Media Statement by Anthony Loke, DAP National Organising Secretary-cum-MP for Rasah and Dr. Ong Kian Ming, DAP Election Strategist on 25 January 2013
The Election Commission (EC) announced, on 21 January, 2013, the requirements and procedures for Malaysians overseas to apply for approval to cast a postal ballot in the upcoming 13th General Election.
We are disappointed that it took the EC almost 14 months from the Parliamentary Select Committee’s Preliminary Report which was released on 1 December 2011 to implement this proposal. The EC now has approximately 2 months to register the many registered voters who are living and working overseas. This unnecessary delay means that many Malaysians will continue to be disenfranchised even after this announcement by the EC. During this time, there were no attempts by the EC, together with Wisma Putra, to encourage Malaysians overseas to register as ordinary voters at Malaysian high commissions and consulates. This means that the many tens of thousands, if not hundreds of thousands of Malaysians living and working overseas who are not yet registered ordinary voters, are not eligible to apply to be a postal voter.
In addition, we are extremely disappointed that the EC has introduced a requirement that Malaysian overseas have to have been back in Malaysia for a period of 30 days in the past 5 years before they are eligible to be a postal voter. The Parliamentary Select Committee (PSC) on Electoral Reform agreed to the condition that a voter need to have been back in Malaysia at least once in the past 5 years without specifying the time period. This was in recognition of the fact that many Malaysians living and working overseas may return to Malaysia for holidays for only a one- or two- or three-week period. Furthermore, imposing this 30-day condition increases the processing time for the EC to approve applications for postal voting since the EC has to verify with the Immigration Department on whether the applicant has fulfilled the requirement. We find this 30-day requirement to be unreasonable, unfair and against the spirit of wanting to include as many overseas Malaysians as possible in exercising their constitutional right to vote. As such, we call on the EC to immediately remove this condition and allow Malaysians overseas who have come back to Malaysia once in the past 5 years, regardless of the length of stay, to be eligible to cast a postal vote.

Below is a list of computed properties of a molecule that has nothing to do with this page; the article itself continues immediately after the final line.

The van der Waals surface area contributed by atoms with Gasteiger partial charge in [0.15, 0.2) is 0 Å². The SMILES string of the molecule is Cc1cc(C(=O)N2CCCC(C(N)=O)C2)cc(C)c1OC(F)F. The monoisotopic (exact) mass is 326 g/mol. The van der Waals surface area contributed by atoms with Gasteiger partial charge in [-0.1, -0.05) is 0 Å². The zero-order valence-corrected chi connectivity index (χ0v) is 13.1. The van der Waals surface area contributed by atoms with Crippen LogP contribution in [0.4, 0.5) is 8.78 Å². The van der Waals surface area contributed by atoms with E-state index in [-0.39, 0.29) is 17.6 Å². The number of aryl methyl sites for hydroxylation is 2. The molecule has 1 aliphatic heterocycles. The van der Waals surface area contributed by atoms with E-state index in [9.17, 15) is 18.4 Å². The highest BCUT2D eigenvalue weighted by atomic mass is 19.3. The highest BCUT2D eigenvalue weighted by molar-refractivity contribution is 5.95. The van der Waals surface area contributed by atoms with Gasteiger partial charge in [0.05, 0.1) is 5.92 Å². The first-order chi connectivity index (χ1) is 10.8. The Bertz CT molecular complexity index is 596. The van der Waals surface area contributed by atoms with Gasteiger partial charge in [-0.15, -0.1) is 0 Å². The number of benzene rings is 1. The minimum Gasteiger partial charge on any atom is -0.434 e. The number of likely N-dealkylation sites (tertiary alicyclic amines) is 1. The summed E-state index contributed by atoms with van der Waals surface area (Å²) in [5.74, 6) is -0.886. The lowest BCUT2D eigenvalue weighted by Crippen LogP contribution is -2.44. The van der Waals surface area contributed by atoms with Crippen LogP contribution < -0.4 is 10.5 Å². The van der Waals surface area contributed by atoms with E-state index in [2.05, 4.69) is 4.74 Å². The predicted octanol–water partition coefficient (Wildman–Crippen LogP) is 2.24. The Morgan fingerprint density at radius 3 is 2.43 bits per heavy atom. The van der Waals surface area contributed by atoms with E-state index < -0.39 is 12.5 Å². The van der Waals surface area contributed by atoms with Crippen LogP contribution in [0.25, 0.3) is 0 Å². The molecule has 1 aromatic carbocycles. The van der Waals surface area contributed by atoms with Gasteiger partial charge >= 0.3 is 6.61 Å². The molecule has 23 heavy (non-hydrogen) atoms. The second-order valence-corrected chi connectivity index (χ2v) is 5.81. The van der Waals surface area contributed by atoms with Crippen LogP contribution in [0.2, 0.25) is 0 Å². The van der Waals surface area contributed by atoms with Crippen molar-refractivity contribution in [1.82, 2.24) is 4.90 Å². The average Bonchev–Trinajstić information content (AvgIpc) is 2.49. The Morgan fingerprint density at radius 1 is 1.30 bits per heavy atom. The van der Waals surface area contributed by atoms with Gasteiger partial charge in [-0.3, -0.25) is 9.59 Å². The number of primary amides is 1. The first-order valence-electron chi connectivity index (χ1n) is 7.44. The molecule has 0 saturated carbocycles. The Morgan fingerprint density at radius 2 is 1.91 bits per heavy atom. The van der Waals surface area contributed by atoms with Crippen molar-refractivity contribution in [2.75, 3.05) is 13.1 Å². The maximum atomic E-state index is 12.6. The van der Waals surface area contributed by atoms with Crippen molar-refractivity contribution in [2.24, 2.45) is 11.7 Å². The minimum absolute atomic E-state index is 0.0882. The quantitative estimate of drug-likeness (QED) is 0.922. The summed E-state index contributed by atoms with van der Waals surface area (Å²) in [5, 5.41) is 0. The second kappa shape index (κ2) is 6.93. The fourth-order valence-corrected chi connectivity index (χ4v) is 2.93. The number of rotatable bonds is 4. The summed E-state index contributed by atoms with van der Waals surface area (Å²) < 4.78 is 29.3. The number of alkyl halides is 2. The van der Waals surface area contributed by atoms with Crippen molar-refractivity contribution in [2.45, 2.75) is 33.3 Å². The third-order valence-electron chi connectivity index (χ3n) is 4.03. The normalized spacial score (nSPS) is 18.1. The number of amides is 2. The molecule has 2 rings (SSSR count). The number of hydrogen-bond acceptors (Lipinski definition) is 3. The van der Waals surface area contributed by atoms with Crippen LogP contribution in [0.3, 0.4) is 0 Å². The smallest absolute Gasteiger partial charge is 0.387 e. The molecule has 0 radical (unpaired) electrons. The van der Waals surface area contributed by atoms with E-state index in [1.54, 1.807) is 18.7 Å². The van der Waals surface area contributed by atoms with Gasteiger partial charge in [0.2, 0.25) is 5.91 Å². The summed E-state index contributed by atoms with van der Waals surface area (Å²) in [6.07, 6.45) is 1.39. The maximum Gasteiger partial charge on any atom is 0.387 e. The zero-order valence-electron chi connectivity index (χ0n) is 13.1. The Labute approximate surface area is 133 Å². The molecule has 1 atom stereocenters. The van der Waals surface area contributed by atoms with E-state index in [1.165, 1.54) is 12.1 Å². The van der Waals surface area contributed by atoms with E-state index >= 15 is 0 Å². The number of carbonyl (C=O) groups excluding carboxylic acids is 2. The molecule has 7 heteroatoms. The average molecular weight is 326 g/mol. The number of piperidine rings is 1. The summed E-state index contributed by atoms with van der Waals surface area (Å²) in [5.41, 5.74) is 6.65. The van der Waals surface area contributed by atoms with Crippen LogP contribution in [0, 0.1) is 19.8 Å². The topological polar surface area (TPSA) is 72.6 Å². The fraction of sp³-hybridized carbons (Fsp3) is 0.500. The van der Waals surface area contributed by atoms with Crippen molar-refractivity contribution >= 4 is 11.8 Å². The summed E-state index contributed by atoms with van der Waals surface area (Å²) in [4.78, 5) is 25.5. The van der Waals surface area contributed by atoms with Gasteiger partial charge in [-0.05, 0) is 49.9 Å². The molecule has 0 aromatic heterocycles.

We also call on the EC to review the procedures of casting and sending the postal ballots. Firstly, instead of only setting aside one day for Malaysians overseas to go to the respective high commissions and consulates to collect and cast their ballot, we ask that the EC set aside 3 days for ballot collection and casting. This will allow overseas voters the option of going to the high commissions and consulates on different days to collect their ballot and to cast their vote. It will also decrease the likelihood of overcrowding in certain embassies which serve a large Malaysian overseas community such as London, New York and Canberra.